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Mechanism of increased BK channel activation from a channel mutation that causes epilepsy.

Wang B, Rothberg BS, Brenner R - J. Gen. Physiol. (2009)

Bottom Line: D369G causes a greater than twofold increase in the closed-to-open equilibrium constant (6.6e(-7)-->1.65e(-6)) and an approximate twofold decrease in Ca(2+)-dissociation constants (closed channel: 11.3-->5.2 microM; open channel: 0.92-->0.54 microM).D369G and beta 4 have opposing effects on BK current recruitment, where D369G reduces and beta 4 increases K(1/2) (K(1/2) microM: alpha(WT) 13.7, alpha(D369G) 6.3, alpha(WT)/beta 4 24.8, and alpha(D369G)/beta 4 15.0).Collectively, our results suggest that the D369G enhancement of intrinsic gating and Ca(2+) binding underlies greater contributions of BK current in the sharpening of action potentials for both alpha and alpha/beta 4 channels.

View Article: PubMed Central - PubMed

Affiliation: Department of Physiology, The University of Texas Health Science Center at San Antonio, San Antonio, TX 78229, USA.

ABSTRACT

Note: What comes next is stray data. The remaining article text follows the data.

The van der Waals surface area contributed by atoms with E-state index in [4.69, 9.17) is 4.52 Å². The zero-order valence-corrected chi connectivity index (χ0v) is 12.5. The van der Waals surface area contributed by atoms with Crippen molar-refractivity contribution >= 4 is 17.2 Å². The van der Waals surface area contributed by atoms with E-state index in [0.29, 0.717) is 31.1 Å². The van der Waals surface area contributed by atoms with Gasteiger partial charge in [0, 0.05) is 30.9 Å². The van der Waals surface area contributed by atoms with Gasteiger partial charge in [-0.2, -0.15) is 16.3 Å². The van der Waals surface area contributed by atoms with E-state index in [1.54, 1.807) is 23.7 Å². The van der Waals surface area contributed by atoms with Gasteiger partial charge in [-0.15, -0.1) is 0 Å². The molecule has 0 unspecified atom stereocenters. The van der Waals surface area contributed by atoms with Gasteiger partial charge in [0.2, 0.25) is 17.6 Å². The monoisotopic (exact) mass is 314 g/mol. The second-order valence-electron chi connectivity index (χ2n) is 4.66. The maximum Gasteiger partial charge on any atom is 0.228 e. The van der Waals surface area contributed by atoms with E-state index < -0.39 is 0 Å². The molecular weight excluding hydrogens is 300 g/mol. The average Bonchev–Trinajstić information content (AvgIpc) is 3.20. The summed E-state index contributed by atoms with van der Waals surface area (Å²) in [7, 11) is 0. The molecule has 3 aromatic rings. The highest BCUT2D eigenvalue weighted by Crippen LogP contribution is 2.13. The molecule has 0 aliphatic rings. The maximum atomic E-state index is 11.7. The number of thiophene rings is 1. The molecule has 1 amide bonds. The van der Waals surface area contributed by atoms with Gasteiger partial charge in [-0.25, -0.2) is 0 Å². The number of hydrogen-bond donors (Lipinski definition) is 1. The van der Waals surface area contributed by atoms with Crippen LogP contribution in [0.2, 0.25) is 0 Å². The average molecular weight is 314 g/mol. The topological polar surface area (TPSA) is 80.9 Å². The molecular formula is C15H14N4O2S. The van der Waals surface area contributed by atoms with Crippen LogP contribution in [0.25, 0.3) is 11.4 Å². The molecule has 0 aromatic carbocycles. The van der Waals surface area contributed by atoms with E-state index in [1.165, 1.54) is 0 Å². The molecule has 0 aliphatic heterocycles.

Concerted depolarization and Ca(2+) rise during neuronal action potentials activate large-conductance Ca(2+)- and voltage-dependent K(+) (BK) channels, whose robust K(+) currents increase the rate of action potential repolarization. Gain-of-function BK channels in mouse knockout of the inhibitory beta 4 subunit and in a human mutation (alpha(D434G)) have been linked to epilepsy. Here, we investigate mechanisms underlying the gain-of-function effects of the equivalent mouse mutation (alpha(D369G)), its modulation by the beta 4 subunit, and potential consequences of the mutation on BK currents during action potentials. Kinetic analysis in the context of the Horrigan-Aldrich allosteric gating model revealed that changes in intrinsic and Ca(2+)-dependent gating largely account for the gain-of-function effects. D369G causes a greater than twofold increase in the closed-to-open equilibrium constant (6.6e(-7)-->1.65e(-6)) and an approximate twofold decrease in Ca(2+)-dissociation constants (closed channel: 11.3-->5.2 microM; open channel: 0.92-->0.54 microM). The beta 4 subunit inhibits mutant channels through a slowing of activation kinetics. In physiological recording solutions, we established the Ca(2+) dependence of current recruitment during action potential-shaped stimuli. D369G and beta 4 have opposing effects on BK current recruitment, where D369G reduces and beta 4 increases K(1/2) (K(1/2) microM: alpha(WT) 13.7, alpha(D369G) 6.3, alpha(WT)/beta 4 24.8, and alpha(D369G)/beta 4 15.0). Collectively, our results suggest that the D369G enhancement of intrinsic gating and Ca(2+) binding underlies greater contributions of BK current in the sharpening of action potentials for both alpha and alpha/beta 4 channels.